“CBD oil banned” goes the headline of the Daily Mail on the 28th January 2019. We wanted to open up this headline with a bit more information for those who are unsure. CBD oil has for a little while now, been referred to as a ‘Novel Food’. That means if it’s something ingested orally, that wasn’t widely used prior to 1997 in the EU. CBD oil has of course been taken in some form, for centuries, so there is a clear legal argument that will now be taken up against this. But importantly, what does it mean for you?
Table of Contents
CBD and novel foods?
The British Food Standards Agency have lobbied their European counterparts, to include CBD oil in their list of novel foods. This means, it will need to come off the shelves until it’s sale is given approval. There are two steps that the CBD industry will need to take and it’s not entirely clear how they will do this.
- Prove CBD oil is safe for human consumption
- Be able to back up any claims that are made about it.
Is CBD oil safe for humans?
A Forbes article in 2018 cited a World Health Organisation report that stated they found no public health risks or potential abuse worries with CBD. So the argument, is CBD oil safe for humans, should have been put to bed with their work.
In addition to this report, the passing of the Hemp Farm Bill Act 2018, now classifies hemp products as commodities in the USA and not restricted narcotics. While this is a US law, and the WHO do not speak for the EU. It is clear that such a body do not take their investigations lightly. CBD has been consumed for centuries and no reports of toxicity has been shown in that time. In addition, the recent medicinal approval of CBD products to treat Epilepsy show further evidence for it’s safety.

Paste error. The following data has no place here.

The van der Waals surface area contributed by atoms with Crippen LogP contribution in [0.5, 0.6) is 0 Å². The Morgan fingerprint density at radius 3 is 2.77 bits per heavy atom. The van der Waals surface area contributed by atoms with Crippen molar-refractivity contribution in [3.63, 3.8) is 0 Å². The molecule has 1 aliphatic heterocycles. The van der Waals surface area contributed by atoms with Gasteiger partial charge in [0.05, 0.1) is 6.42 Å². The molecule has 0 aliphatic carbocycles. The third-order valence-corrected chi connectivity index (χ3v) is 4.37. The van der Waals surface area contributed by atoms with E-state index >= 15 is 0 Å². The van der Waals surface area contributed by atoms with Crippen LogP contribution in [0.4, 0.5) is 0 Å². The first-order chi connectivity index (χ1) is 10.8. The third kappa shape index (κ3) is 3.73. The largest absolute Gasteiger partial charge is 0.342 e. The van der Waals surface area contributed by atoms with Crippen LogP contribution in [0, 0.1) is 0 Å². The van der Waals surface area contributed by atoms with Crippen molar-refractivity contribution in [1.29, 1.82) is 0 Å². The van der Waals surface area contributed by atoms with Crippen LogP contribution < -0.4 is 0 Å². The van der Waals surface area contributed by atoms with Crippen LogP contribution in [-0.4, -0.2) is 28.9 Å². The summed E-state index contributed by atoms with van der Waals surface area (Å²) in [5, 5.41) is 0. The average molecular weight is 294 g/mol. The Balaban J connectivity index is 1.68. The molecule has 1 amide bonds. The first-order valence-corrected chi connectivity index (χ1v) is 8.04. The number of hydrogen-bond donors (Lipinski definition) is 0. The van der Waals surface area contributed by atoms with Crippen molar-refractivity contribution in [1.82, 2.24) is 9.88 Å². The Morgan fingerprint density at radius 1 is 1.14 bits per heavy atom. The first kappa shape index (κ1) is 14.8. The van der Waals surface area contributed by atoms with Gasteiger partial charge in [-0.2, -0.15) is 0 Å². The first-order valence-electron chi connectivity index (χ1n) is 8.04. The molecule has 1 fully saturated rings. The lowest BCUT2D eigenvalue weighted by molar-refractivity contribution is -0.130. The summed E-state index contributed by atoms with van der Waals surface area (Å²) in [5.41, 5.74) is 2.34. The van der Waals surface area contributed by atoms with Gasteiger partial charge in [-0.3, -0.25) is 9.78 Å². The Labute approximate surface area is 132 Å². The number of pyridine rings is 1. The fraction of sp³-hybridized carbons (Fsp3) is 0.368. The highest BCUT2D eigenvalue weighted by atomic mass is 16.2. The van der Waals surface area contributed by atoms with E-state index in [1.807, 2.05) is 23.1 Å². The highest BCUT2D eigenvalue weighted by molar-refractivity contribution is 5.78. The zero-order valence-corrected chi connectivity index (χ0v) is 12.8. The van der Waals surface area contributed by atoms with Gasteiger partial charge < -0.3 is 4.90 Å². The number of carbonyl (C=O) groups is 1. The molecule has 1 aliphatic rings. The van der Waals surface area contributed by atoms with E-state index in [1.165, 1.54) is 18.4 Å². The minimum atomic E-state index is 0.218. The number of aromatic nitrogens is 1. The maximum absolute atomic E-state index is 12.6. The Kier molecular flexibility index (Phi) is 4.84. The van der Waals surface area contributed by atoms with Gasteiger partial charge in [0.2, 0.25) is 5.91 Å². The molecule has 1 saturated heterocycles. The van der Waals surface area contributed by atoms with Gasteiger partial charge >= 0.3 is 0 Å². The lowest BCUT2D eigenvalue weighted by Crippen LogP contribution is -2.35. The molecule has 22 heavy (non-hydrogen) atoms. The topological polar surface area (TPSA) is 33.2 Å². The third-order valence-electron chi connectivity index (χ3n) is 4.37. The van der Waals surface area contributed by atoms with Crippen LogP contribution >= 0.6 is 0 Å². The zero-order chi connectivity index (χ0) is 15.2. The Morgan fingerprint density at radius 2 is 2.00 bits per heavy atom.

Can CBD back up the claims that are made?
This is an interesting question as it really is a rarity that any manufacturers make explicit health claims. Most in the CBD industry point to potential benefits, but nearly always stop short of being prescriptive. Pointing to studies and highlighting potential upsides, is very different to making claims. Therefore suggesting that halting the sales of CBD oil would stop that, is wrong and frankly naive. This leads us to our next section, is CBD oil banned?
So is CBD oil now banned?
CBD in edible form, does seem like it will be taken off the shelves for a limited time in the coming months. This approach is a UK matter and for those in the EU, CBD oil will continue to be sold. This means you can order online internationally and the UK treasury will lose revenue there. It doesn’t stop the sales of non edibles, and CBD eliquid and balms will continue to be available. CBD eliquid is in fact the biggest selling CBD product in the UK and also the most bioavailable.
So, if you are worried if CBD oil is banned, find out more about other ways to take CBD in our video here